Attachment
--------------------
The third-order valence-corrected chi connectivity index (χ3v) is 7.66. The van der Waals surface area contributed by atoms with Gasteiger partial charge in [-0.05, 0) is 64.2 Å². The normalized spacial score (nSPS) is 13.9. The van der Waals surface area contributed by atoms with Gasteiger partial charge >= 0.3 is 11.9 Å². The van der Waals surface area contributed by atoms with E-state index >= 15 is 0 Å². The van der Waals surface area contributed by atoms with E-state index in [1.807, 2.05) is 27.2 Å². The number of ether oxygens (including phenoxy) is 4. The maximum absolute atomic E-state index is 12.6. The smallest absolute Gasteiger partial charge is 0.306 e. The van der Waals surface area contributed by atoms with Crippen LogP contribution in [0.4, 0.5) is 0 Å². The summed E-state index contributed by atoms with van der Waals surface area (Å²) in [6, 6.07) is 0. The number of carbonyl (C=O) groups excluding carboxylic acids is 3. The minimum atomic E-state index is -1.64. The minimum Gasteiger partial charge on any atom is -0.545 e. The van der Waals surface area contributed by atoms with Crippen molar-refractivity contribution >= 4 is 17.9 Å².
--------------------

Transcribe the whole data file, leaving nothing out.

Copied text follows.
The third-order valence-corrected chi connectivity index (χ3v) is 7.66. The van der Waals surface area contributed by atoms with Gasteiger partial charge in [-0.05, 0) is 64.2 Å². The normalized spacial score (nSPS) is 13.9. The van der Waals surface area contributed by atoms with Gasteiger partial charge >= 0.3 is 11.9 Å². The van der Waals surface area contributed by atoms with E-state index >= 15 is 0 Å². The van der Waals surface area contributed by atoms with E-state index in [1.807, 2.05) is 27.2 Å². The number of ether oxygens (including phenoxy) is 4. The maximum absolute atomic E-state index is 12.6. The smallest absolute Gasteiger partial charge is 0.306 e. The van der Waals surface area contributed by atoms with Crippen LogP contribution in [0.4, 0.5) is 0 Å². The summed E-state index contributed by atoms with van der Waals surface area (Å²) in [6, 6.07) is 0. The number of carbonyl (C=O) groups excluding carboxylic acids is 3. The minimum atomic E-state index is -1.64. The minimum Gasteiger partial charge on any atom is -0.545 e. The van der Waals surface area contributed by atoms with Crippen molar-refractivity contribution >= 4 is 17.9 Å².